Neal Ascherson writes:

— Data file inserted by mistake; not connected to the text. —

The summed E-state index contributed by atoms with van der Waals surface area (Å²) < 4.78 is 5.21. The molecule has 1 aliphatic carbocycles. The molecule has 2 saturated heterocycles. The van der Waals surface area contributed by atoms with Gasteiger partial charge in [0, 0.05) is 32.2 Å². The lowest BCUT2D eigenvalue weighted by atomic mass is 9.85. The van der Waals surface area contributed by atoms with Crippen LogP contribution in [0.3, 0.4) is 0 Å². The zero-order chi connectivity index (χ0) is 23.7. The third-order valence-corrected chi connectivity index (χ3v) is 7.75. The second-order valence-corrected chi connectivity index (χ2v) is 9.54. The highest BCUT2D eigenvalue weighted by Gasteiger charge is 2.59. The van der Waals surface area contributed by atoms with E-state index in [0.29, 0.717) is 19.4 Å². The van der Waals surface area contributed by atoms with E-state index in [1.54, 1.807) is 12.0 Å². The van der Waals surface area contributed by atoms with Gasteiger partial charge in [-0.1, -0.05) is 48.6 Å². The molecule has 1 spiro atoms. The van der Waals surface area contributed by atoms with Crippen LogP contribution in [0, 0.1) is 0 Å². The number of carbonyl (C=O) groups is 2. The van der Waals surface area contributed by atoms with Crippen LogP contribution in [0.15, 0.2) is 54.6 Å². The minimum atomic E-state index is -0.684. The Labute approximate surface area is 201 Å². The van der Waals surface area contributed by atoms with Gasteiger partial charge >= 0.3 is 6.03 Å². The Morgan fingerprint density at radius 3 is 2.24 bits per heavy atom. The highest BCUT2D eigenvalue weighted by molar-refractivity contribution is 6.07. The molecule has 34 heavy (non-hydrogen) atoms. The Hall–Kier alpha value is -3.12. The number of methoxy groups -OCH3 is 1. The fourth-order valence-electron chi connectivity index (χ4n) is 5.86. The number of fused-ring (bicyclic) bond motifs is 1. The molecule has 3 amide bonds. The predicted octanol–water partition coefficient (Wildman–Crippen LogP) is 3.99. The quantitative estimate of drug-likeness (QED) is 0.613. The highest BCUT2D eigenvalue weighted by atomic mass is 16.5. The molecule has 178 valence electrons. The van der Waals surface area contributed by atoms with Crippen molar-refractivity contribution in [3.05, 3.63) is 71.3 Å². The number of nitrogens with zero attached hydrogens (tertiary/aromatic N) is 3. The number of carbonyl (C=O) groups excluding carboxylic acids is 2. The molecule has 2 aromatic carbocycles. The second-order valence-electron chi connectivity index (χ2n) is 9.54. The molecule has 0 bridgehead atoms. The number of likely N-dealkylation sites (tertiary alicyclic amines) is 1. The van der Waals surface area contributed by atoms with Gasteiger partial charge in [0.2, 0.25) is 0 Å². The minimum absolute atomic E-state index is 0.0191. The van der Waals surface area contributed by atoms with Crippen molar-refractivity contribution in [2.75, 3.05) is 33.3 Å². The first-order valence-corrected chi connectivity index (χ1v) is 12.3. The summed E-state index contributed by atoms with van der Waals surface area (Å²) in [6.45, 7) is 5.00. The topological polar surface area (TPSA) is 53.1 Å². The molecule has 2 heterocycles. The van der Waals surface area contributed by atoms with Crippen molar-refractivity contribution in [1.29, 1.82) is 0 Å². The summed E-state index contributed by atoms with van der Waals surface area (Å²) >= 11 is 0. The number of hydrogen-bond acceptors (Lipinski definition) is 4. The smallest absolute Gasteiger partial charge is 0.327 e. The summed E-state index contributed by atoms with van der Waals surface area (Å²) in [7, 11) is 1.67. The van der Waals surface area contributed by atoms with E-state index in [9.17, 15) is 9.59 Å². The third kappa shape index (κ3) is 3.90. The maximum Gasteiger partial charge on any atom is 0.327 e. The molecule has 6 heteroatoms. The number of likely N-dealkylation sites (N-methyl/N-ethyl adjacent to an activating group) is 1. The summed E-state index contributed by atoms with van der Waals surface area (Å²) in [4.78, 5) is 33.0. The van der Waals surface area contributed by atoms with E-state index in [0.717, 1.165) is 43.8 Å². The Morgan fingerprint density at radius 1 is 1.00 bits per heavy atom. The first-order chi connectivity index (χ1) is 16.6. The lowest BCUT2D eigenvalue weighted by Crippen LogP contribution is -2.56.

The first thing to know about this big book is that it’s not really about the ‘massacre in Malaya’, the crime the media sometimes call ‘Britain’s My Lai’. Only a few pages deal in detail with the Batang Kali killings in December 1948, when a Scots Guards platoon executed 24 perfectly harmless Chinese plantation workers. Instead, Christopher Hale – a journalist with long experience reporting from Germany and South-East Asia – has put together a massive history of the British presence on the Malay peninsula. He tries to explain the outbreak of the jungle guerrilla war which began in 1948 (‘the Emergency’), to look at the politics behind that war and to identify the dire, lasting effects of the Emergency on independent Malaysia. That’s not to say that Hale has simply pasted ‘Massacre’ on the cover to help the book sell. This is a pungently hostile history of British colonial strategy and tactics in the region, and he obviously feels that Batang Kali is somehow representative of that history. Hale sees behind that crime a sequence of ignorance, short-sighted callousness and anti-Chinese ethnic prejudice which he believes distorted British colonial policy in Malaya.